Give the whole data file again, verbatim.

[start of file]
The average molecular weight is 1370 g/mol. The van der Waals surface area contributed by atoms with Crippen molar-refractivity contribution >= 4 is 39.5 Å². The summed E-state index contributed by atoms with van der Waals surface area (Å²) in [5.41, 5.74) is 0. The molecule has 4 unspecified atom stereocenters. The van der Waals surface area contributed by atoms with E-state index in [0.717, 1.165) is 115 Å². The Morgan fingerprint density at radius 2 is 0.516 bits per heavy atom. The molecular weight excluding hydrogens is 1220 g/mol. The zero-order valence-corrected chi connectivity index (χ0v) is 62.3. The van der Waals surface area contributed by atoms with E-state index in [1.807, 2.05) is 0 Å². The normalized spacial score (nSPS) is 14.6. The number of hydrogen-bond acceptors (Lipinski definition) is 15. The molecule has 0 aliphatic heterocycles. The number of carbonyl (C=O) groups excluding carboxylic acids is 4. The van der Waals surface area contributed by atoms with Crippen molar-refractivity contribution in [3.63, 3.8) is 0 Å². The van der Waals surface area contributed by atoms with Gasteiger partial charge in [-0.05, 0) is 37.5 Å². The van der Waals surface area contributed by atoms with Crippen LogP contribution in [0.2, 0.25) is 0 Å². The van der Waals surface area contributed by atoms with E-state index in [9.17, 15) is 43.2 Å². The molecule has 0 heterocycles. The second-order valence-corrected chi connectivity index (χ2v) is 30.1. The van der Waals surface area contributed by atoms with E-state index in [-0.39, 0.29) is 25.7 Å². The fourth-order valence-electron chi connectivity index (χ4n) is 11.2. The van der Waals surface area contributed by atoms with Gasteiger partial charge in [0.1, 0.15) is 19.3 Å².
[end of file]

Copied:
The average molecular weight is 1370 g/mol. The van der Waals surface area contributed by atoms with Crippen molar-refractivity contribution >= 4 is 39.5 Å². The summed E-state index contributed by atoms with van der Waals surface area (Å²) in [5.41, 5.74) is 0. The molecule has 4 unspecified atom stereocenters. The van der Waals surface area contributed by atoms with E-state index in [0.717, 1.165) is 115 Å². The Morgan fingerprint density at radius 2 is 0.516 bits per heavy atom. The molecular weight excluding hydrogens is 1220 g/mol. The zero-order valence-corrected chi connectivity index (χ0v) is 62.3. The van der Waals surface area contributed by atoms with E-state index in [1.807, 2.05) is 0 Å². The normalized spacial score (nSPS) is 14.6. The number of hydrogen-bond acceptors (Lipinski definition) is 15. The molecule has 0 aliphatic heterocycles. The number of carbonyl (C=O) groups excluding carboxylic acids is 4. The van der Waals surface area contributed by atoms with Crippen molar-refractivity contribution in [3.63, 3.8) is 0 Å². The van der Waals surface area contributed by atoms with Gasteiger partial charge in [-0.05, 0) is 37.5 Å². The van der Waals surface area contributed by atoms with Crippen LogP contribution in [0.2, 0.25) is 0 Å². The van der Waals surface area contributed by atoms with E-state index in [9.17, 15) is 43.2 Å². The molecule has 0 heterocycles. The second-order valence-corrected chi connectivity index (χ2v) is 30.1. The van der Waals surface area contributed by atoms with E-state index in [-0.39, 0.29) is 25.7 Å². The fourth-order valence-electron chi connectivity index (χ4n) is 11.2. The van der Waals surface area contributed by atoms with Gasteiger partial charge in [0.1, 0.15) is 19.3 Å².